Stop turning soft running tracks into concrete ones

I run regularly along the Punggol Promenade Riverside Walk, Lorong Halus Wetland area and the recently opened Coney Island area.

The jogging track along the riverside was paved with wood, while the track along Lorong Holus Wetland was made of red sand. They were a heaven for runners.

To my shock, all those runner-friendly tracks havebeen changed to hard concrete tracks.

It is quite appalling that even wooden benches have been replaced by concrete ones.

What has come upon the National Parks Board (NParks)? Why does every pathway need to be turned into concrete ones?

Understandably, concrete tracks need less maintenance compared with others. But does that mean every track should be hard and runner-unfriendly?

On one hand, schemes like ActiveSG are encouraging people to be more active and lead a healthy lifestyle.

On the other hand, they also have to face such disappointments. Ask anybody who loves running and they will say how harmful it is to run on concrete tracks compared with softer tracks made of wood, red sand tracks or grass turf.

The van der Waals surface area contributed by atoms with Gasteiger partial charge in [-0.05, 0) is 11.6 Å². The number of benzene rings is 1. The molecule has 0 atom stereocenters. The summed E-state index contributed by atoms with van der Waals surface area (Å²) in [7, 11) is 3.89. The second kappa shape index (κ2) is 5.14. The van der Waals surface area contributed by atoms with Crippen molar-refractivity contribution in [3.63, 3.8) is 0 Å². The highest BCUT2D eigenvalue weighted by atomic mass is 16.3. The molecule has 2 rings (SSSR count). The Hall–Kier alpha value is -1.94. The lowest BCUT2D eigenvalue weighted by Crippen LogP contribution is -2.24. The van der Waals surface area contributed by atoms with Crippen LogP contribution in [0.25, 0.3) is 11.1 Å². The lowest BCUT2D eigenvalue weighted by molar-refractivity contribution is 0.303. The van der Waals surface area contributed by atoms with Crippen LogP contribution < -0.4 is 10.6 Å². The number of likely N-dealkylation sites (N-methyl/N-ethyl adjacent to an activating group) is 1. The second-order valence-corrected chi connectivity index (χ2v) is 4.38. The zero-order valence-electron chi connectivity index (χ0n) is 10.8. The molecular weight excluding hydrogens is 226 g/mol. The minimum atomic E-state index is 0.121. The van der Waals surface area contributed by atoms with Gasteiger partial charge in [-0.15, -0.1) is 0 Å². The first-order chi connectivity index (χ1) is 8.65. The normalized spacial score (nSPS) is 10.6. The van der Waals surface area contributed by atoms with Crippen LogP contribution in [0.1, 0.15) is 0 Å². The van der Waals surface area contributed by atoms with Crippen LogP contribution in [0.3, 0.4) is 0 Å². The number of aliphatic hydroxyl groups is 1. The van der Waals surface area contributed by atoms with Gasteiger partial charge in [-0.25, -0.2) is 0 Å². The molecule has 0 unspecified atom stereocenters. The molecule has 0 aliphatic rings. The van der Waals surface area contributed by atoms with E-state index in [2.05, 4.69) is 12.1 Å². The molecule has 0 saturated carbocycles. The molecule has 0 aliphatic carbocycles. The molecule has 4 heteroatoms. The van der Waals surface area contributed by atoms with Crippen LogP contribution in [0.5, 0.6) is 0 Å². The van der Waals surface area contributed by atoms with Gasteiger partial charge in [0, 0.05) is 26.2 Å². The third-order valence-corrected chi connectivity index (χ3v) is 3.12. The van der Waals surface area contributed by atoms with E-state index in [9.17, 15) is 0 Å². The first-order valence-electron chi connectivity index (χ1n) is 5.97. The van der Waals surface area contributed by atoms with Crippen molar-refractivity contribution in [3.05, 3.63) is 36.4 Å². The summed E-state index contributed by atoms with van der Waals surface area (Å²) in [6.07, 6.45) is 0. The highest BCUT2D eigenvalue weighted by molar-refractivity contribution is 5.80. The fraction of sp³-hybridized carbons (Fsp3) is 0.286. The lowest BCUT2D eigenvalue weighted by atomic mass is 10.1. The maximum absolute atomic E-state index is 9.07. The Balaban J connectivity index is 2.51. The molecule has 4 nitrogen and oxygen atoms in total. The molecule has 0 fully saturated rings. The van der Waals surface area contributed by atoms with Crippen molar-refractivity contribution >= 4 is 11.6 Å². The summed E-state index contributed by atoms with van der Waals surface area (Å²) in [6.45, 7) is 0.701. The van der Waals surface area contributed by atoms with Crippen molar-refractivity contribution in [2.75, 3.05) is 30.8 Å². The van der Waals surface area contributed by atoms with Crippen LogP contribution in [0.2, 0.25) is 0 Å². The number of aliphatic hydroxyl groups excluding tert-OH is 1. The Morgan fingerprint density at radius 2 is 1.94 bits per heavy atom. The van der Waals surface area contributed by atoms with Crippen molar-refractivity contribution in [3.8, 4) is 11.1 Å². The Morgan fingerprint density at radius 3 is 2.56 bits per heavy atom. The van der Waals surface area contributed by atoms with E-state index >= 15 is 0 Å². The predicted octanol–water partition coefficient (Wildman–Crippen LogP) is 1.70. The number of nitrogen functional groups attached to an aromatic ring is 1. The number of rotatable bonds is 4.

Did NParks look for other alternatives at all?

The wooden tracks along the riverside were intact for at least five years.

Of course there was some natural wear and tear. But, instead of looking for other ways to strengthen them and extend their life, NParks seems to have taken the expedient route of removing them and replacing themwithconcrete.

There are a number of options to chemically treat the wood and make them more resistant to wear and tear. The red sand tracks need regular rolling, perhaps every quarter, depending on the usage.

Are these options too difficult or expensive to implement?

I am afraid it will be just a matter of time before the tracks on Coney Island will also be turned into concrete ones.

It would be great if NParks could maintain the few available soft tracks as they are.

Ramamurthy Mahesh Kumar

A version of this article appeared in the print edition of The Straits Times on September 12, 2018, with the headline 'Stop turning soft running tracks into concrete ones'. Print Edition | Subscribe